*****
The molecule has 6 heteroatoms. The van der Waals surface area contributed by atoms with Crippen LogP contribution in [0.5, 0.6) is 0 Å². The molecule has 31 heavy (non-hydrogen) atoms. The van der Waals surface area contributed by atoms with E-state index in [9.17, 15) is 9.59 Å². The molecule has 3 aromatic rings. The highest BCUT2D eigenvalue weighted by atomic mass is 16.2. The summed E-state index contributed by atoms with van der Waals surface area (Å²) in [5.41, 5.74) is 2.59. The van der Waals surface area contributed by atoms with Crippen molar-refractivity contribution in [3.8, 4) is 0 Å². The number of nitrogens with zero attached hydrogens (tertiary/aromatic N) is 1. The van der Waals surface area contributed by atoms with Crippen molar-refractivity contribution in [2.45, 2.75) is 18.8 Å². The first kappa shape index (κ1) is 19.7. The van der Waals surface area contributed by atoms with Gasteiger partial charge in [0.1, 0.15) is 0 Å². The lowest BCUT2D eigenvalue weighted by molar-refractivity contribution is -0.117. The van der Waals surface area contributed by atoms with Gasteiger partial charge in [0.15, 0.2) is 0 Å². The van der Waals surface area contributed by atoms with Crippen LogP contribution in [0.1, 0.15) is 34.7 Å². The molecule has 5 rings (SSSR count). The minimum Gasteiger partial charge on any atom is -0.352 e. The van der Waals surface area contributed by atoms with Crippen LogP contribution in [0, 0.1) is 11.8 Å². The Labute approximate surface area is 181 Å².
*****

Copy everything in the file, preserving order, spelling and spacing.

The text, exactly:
The molecule has 6 heteroatoms. The van der Waals surface area contributed by atoms with Crippen LogP contribution in [0.5, 0.6) is 0 Å². The molecule has 31 heavy (non-hydrogen) atoms. The van der Waals surface area contributed by atoms with E-state index in [9.17, 15) is 9.59 Å². The molecule has 3 aromatic rings. The highest BCUT2D eigenvalue weighted by atomic mass is 16.2. The summed E-state index contributed by atoms with van der Waals surface area (Å²) in [5.41, 5.74) is 2.59. The van der Waals surface area contributed by atoms with Crippen molar-refractivity contribution in [3.8, 4) is 0 Å². The number of nitrogens with zero attached hydrogens (tertiary/aromatic N) is 1. The van der Waals surface area contributed by atoms with Crippen molar-refractivity contribution in [2.45, 2.75) is 18.8 Å². The first kappa shape index (κ1) is 19.7. The van der Waals surface area contributed by atoms with Gasteiger partial charge in [0.1, 0.15) is 0 Å². The lowest BCUT2D eigenvalue weighted by molar-refractivity contribution is -0.117. The van der Waals surface area contributed by atoms with Gasteiger partial charge in [0.15, 0.2) is 0 Å². The van der Waals surface area contributed by atoms with Crippen LogP contribution in [0.1, 0.15) is 34.7 Å². The molecule has 5 rings (SSSR count). The minimum Gasteiger partial charge on any atom is -0.352 e. The van der Waals surface area contributed by atoms with Crippen LogP contribution in [0, 0.1) is 11.8 Å². The Labute approximate surface area is 181 Å².